Applying mechanical engineering to pharmaceutical research

Conducting research within the field of pharmaceuticals might be the last place you’d expect to find a mechanical engineer but Michael Olsen would prove you wrong.

Mechanical engineering professor Michael Olsen smiles as he poses in front of a wooden door. He is wearing a black collared shirt.
Olsen

Olsen, a professor of mechanical engineering (ME) at Iowa State University, is getting ready to begin his newest research project with his colleague Dennis Vigil, professor of chemical and biological engineering at Iowa State, for the pharmaceutical company Pfizer. For this newest project, which will begin later this year, Olsen, Vigil, and their research team will develop a computer model to assist Pfizer in predicting the behavior of ointment creams under the various manufacturing processes that they undergo, from emulsification in a homogenizer, to transport through pipes and valves in the manufacturing plant, to the packaging process.

“To assist in the development of this model, we will use data obtained by Pfizer on droplet size and population during homogenization as well as data that we will collect in our laboratory for droplet coalescence using a Taylor-Couette reactor,” said Olsen, who is also a researcher with Iowa State’s Center for Multiphase Flow Research and Education.

Olsen and Vigil will utilize various ME concepts and methods in this project including fundamental thermal sciences (fluid mechanics, thermodynamics, heat transfer), computer programming and manufacturing. This project will showcase the diversity of an ME’s skill set, according to Olsen. First, he said, it highlights the importance of the fundamental thermal sciences beyond what are viewed as the “traditional” areas of mechanical engineering (i.e. HVAC, heat exchangers, combustion, refrigeration).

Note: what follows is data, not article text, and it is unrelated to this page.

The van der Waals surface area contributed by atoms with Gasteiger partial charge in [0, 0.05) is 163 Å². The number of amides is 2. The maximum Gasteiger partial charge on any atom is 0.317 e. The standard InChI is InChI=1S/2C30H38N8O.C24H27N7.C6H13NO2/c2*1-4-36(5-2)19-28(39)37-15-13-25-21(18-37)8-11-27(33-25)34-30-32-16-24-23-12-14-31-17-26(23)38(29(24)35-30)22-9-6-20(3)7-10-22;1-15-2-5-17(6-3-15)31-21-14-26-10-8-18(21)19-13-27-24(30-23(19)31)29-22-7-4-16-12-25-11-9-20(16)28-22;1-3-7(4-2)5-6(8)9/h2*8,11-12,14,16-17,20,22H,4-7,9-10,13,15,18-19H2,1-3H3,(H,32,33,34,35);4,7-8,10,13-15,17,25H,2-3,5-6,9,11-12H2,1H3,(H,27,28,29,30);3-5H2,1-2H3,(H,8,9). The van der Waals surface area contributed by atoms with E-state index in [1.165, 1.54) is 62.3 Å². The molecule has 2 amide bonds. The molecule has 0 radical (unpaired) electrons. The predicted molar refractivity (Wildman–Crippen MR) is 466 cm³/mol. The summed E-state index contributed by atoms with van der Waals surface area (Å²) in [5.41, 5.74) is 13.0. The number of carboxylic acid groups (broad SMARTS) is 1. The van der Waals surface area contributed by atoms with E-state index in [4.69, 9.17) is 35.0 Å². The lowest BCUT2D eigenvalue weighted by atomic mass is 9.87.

“The fundamental thermal sciences are very important in the biomedical arena, such as pharmaceutical manufacturing, as in this project, medical device design for say artificial heart valves or ventilators, and even physiological processes in the human body, like blood flow and respiration,” said Olsen, adding that the project will help his ME students to understand how they might collaborate with chemical engineers, biomedical engineers and researchers from other fields in the future.

Olsen and Vigil’s research partnership with Pfizer first started about three years ago when Avik Sarkar, a scientist from Pfizer, visited the Iowa State University campus. Sarkar toured their lab and was interested in the multiphase flow research that Olsen and Vigil were conducting, specifically focused on Taylor-Couette flow. Sarkar realized that the work the Iowa State researchers were doing could be adapted to investigate the emulsions that make up topical ointment creams.

Dennis Vigil, professor of chemical and biological engineering, poses while wearing a blue collared shirt and a dark suit jacket.
Vigil

For their first collaboration the researchers investigated the effects of strain rate and temperature on phase separation in a petrolatum based topical ointment cream. The ointment consisted primarily of petrolatum (the main component in Vasoline) and polyproline glycol droplets that contain the pharmaceutical agent.  Pfizer wanted to know about the conditions under which this emulsion would break down into its individual components, a phenomenon known as phase separation, rendering the ointment useless, according to Olsen.

“We designed a temperature-controlled Taylor-Couette flow cell that would allow us to carefully control the strain rate and temperature imparted on the ointment and developed imaging techniques to visualize the onset of phase separation,” Olsen said.

Taylor-Couette flow is the flow generated in the annulus between two concentric cylinders when one or both of the cylinders are rotated. In their experiments, the inner cylinder was rotated.

“Because the Taylor-Couette reactor that we constructed has a very narrow annulus between the cylinders, the resulting flow has a nearly uniform shear strain rate, allowing us to easily investigate the effect of strain rate on the phase separation,” said Olsen. “From these experiments, we were able to determine the conditions under which the ointment was in danger of undergoing phase separation.”

In a second project, Iowa State and Pfizer utilized some of the same techniques they used in their first experiment to study phase separation in a mineral oil-based ointment. The success of these first two projects is what led them to come together for this newest effort. Olsen also acknowledged the work of two of his former graduate students, Hannan Nadeem and Arya Haghighat, for their contributions to these efforts.

The experimental and modelling techniques that the researchers are developing for this project could eventually be extended to other ointment formulations. Olsen said they might also apply the computer model they developed to future projects to perform droplet breakup and coalescence measurements at constant temperatures and strain rates in a Taylor-Couette reactor designed explicitly for this purpose.